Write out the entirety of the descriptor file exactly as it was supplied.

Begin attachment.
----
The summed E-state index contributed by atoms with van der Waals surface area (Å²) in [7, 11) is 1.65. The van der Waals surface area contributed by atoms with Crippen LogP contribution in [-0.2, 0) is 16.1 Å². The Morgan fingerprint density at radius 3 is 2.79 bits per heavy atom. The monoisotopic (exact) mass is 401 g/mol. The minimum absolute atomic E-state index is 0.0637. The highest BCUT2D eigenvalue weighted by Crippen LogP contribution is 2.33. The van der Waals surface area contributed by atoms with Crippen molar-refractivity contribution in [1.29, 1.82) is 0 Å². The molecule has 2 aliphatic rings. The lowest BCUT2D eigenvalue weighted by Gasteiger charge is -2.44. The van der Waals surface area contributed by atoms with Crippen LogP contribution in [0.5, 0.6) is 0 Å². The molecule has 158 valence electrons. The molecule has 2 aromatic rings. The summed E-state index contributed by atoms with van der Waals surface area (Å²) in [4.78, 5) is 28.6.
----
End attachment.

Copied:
The summed E-state index contributed by atoms with van der Waals surface area (Å²) in [7, 11) is 1.65. The van der Waals surface area contributed by atoms with Crippen LogP contribution in [-0.2, 0) is 16.1 Å². The Morgan fingerprint density at radius 3 is 2.79 bits per heavy atom. The monoisotopic (exact) mass is 401 g/mol. The minimum absolute atomic E-state index is 0.0637. The highest BCUT2D eigenvalue weighted by Crippen LogP contribution is 2.33. The van der Waals surface area contributed by atoms with Crippen molar-refractivity contribution in [1.29, 1.82) is 0 Å². The molecule has 2 aliphatic rings. The lowest BCUT2D eigenvalue weighted by Gasteiger charge is -2.44. The van der Waals surface area contributed by atoms with Crippen LogP contribution in [0.5, 0.6) is 0 Å². The molecule has 158 valence electrons. The molecule has 2 aromatic rings. The summed E-state index contributed by atoms with van der Waals surface area (Å²) in [4.78, 5) is 28.6.